Blog

Our experts' unique discoveries, observations, and opinions on what’s trending today in Business Risk Intelligence and the Deep & Dark Web.

Blog > Team Member Profile: Ayesha Prakash

Team Member Profile: Ayesha Prakash

sampleuserphoto

In her role as director of global channels, Ayesha Prakash leverages her extensive experience driving business development and marketing efforts in the IT sector to build Flashpoint’s Global Channel Program. Her work on strategic partnerships and business development has earned her recognition as one of CRN’s 2018 Women of the Channel. Prakash holds a BBA from Indiana University and a mini MBA in digital marketing from Rutgers University, where she is a member of the Big Data Advisory and Cyber Security Advisory boards.

Ayesha Prakash, director of global channels at Flashpoint.

Ayesha Prakash, director of global channels at Flashpoint.

Q: You were recognized as one of CRN’s 2018 Women of the Channel for your role in planning, creating, and launching Flashpoint’s Global Channel Program. Can you tell me more about the process of building the program from the ground up?

One of the initial steps in developing a program from the ground up is to see how the current partner base aligns with the company strategy. When I first joined Flashpoint, there wasn’t a formal channel program in place, but we already had more than 20 percent of our business coming from partnerships. Eager to learn more about these partnerships and their role in the business, I then assessed which partners were producing the most revenue, the geographic distribution of partners, the marketing support Flashpoint provided, and other aspects of the company’s partner enablement efforts at the time. These insights were instrumental in defining partner criteria, critical success factors, and motivational drivers.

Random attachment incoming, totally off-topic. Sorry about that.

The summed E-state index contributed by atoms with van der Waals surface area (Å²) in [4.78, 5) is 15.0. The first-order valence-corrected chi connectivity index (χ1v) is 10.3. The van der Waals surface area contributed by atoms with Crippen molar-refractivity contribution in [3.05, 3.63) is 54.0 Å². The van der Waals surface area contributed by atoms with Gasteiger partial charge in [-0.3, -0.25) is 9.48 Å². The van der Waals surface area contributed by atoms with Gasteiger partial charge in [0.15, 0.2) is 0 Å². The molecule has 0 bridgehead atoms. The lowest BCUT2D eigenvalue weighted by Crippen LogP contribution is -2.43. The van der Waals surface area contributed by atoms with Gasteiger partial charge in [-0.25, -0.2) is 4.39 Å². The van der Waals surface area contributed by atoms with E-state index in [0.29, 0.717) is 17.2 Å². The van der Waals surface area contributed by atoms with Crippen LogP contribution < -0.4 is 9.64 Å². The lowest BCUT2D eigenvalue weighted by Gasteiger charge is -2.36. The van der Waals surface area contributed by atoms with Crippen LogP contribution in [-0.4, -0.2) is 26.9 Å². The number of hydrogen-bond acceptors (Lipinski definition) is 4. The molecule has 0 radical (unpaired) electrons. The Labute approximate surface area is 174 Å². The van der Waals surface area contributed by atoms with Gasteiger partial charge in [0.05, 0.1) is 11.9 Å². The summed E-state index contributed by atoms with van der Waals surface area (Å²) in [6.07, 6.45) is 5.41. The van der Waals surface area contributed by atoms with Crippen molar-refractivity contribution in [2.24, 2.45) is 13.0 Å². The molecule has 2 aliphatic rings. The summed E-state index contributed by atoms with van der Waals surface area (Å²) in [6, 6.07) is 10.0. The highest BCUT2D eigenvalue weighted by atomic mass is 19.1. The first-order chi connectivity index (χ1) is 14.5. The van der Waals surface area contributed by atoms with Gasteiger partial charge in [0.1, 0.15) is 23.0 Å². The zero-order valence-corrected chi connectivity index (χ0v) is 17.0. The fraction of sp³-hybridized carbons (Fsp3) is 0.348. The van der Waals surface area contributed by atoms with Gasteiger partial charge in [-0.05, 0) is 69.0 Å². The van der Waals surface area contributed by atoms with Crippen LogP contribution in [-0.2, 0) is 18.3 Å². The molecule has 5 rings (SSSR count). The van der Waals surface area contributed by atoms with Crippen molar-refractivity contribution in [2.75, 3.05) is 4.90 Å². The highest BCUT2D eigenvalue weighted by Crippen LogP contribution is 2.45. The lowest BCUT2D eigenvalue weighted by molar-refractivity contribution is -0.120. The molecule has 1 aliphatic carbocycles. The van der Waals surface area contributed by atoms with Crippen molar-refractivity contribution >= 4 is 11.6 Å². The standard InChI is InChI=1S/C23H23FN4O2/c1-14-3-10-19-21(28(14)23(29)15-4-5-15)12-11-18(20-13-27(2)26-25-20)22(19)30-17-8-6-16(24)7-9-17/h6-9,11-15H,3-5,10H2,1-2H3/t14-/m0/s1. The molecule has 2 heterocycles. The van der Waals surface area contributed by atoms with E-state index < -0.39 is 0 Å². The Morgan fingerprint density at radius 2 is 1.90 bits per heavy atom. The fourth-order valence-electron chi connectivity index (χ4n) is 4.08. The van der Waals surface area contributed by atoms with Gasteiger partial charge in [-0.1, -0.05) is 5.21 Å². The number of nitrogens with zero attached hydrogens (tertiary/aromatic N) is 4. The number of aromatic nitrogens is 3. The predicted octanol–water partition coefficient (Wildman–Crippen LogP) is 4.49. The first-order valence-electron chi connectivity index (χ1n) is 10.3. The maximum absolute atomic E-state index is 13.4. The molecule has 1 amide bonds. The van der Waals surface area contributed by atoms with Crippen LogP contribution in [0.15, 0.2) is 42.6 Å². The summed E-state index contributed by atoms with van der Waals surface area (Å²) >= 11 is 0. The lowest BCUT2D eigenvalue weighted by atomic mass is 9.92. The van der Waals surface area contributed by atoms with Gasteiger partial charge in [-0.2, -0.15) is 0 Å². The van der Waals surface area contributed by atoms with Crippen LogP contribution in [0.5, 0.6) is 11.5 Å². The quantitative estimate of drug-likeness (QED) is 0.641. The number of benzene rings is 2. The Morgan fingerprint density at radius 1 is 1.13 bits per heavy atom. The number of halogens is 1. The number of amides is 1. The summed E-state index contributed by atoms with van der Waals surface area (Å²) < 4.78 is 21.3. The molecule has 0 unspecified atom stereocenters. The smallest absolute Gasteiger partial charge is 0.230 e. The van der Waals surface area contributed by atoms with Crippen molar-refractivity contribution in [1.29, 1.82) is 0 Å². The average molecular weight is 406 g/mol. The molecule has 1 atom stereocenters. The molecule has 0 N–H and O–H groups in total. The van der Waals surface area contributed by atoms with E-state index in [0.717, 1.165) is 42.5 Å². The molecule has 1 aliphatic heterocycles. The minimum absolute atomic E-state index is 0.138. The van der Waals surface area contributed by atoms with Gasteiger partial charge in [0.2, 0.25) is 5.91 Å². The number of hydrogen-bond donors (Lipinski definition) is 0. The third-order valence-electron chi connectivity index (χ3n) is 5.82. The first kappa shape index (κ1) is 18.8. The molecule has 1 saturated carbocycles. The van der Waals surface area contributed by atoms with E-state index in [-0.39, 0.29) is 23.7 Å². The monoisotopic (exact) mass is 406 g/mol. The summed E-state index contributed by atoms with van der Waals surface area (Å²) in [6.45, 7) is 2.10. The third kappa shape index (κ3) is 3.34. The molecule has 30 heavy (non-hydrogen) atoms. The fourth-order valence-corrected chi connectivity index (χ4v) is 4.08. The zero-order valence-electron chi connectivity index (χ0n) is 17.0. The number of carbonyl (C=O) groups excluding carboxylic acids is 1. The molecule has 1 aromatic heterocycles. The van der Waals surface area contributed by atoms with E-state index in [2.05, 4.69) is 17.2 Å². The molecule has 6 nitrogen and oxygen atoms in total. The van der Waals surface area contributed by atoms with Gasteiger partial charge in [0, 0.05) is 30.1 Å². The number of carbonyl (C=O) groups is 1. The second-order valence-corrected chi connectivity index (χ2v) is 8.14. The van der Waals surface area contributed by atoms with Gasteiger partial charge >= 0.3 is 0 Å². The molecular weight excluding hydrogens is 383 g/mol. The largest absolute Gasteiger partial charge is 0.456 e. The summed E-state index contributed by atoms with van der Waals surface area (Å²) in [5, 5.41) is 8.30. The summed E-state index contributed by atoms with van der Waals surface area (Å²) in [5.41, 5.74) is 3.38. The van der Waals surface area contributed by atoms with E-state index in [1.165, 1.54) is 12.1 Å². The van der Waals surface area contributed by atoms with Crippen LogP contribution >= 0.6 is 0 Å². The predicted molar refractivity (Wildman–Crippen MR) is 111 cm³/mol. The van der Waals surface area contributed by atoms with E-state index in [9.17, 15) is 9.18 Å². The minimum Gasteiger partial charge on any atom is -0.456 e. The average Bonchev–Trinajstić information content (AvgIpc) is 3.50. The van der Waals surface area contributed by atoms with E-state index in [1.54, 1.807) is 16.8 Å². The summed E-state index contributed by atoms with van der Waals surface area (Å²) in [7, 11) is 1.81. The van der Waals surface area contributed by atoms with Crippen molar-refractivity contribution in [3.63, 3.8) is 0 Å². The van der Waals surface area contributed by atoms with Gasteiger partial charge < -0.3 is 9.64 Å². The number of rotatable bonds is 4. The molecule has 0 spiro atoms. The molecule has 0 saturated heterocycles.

My observations eventually helped fuel a proposal for Flashpoint’s Global Channel Program. Back when I first started developing the proposal, I realized there was so much opportunity and so much interest, as indicated by the amount of inbound partners, but I also knew our partners would need to have the technical capacity and expertise to tie in with the intelligence lifecycle. Being able to integrate with our narrative is a challenge if you don’t understand our industry, which is why enablement and marketing support are foundational elements of our program.

Q: How has Flashpoint’s partner program evolved since it was first created?

Just last year, we were focused on basic program design, working with our legal team to create appropriate contracts based on partner type, making sure our contracts benefit everyone involved, and creating a partner portal with enablement content. Now, we’re focused on investing personnel and tools to jumpstart our go-to-market strategy on a global level and creating a robust engine for identifying, recruiting, activating, enabling, and managing partners’ strategies globally. We also have robust channel marketing and enablement support, as well as various training certifications.

Moving forward, we’re looking to create a more robust certification program to better support partners and drive a go-to-market strategy that will help their customers achieve their objectives and grow alongside us. This element is especially important for Flashpoint because some of our most valuable partners are boutique firms that have specialized capabilities, but don’t necessarily have a fully developed marketing engine. So we’re looking to enable and coach our customers from a sales and marketing perspective.

Q: Collaboration is a core tenet of Flashpoint’s Global Channel Program. How has collaboration among partners played a role in the success of the program?